Rutger University Press 2004, 240 s. ISBN 0-8135-3434-8
Bogomtale fra forlaget.
"Zandy takes her subject-the living,
writing, and teaching of the American working-class experience-deeply into a
regrettably obscure area of cultural studies, one which she is eminently able to
treat."--Martha Banta, author of Barbaric Intercourse: Caricature and the
Culture of Conduct
What are two hands worth?
In linking forms of cultural expression to labor, occupational injuries, and
deaths, Hands: Physical Labor, Class, and Cultural Work centers what is
usually decentered--the complex culture of working-class people. Janet Zandy
begins by examining the literal loss of lives to unsafe jobs and occupational
hazards. She asks critical and timely questions about worker representation--who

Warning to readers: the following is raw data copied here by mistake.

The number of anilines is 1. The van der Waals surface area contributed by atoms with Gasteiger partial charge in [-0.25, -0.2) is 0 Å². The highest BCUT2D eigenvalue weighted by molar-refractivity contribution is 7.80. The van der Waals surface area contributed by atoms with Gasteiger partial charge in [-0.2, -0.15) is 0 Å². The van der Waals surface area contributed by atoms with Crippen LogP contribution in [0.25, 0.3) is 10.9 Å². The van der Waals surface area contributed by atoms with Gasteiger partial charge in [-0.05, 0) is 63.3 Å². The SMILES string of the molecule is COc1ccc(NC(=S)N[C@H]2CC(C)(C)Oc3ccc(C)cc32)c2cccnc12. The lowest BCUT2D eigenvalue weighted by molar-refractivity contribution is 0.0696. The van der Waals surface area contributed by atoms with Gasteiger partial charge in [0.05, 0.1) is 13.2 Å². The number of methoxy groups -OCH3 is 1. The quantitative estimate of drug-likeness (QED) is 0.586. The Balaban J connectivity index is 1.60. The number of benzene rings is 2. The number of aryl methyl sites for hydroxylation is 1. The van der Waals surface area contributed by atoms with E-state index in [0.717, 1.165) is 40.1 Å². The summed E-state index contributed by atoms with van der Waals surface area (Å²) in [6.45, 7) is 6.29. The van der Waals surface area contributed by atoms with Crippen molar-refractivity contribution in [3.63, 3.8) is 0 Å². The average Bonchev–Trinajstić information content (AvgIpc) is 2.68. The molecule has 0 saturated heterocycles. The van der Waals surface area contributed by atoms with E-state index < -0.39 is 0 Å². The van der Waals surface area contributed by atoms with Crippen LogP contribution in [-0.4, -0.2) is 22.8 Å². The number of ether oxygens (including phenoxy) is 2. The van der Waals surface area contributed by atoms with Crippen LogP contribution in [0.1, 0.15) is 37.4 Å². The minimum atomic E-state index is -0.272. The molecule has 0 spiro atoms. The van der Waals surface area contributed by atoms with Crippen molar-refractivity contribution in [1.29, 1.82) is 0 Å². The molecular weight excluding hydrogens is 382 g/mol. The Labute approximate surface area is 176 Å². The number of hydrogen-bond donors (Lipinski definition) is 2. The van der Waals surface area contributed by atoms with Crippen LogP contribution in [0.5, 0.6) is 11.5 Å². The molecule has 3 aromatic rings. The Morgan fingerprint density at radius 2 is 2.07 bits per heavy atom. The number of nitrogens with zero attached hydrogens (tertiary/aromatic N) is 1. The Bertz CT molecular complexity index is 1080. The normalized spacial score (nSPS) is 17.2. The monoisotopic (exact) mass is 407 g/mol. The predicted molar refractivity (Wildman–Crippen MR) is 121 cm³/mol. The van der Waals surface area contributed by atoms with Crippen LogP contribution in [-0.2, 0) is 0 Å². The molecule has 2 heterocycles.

speaks for employees when the mills, mines, factories, and even white-collar
cubicles shut down. She presents the voices of working-class writers and
artists, and discusses their contribution to knowledge and culture.
Zandy also illuminates the relationship between contemporary poets and
historical events such as the Triangle fire, and argues for consideration of
Ralph Fasanella as a great narrative painter of the working class. Hands
concludes with an imaginative interpretation of how our complex system of
technology affects laboring bodies through various speed zones of history,
culture, and lived experience.
This path-making book reveals the flesh and bone beneath the abstractions of
labor, class, and culture. It is an essential contribution to the emerging field
of working-class studies, offering a hybrid model for bridging communities and
non-academic workers to scholars and institutions of knowledge.
Janet Zandy is a professor of language and literature at the Rochester
Institute of Technology. She is the author of Calling Home: Working-Class
Women's Writing, Liberating Memory: Our Work and Our Working-Class
Consciousness, and What We Hold in Common: An Introduction to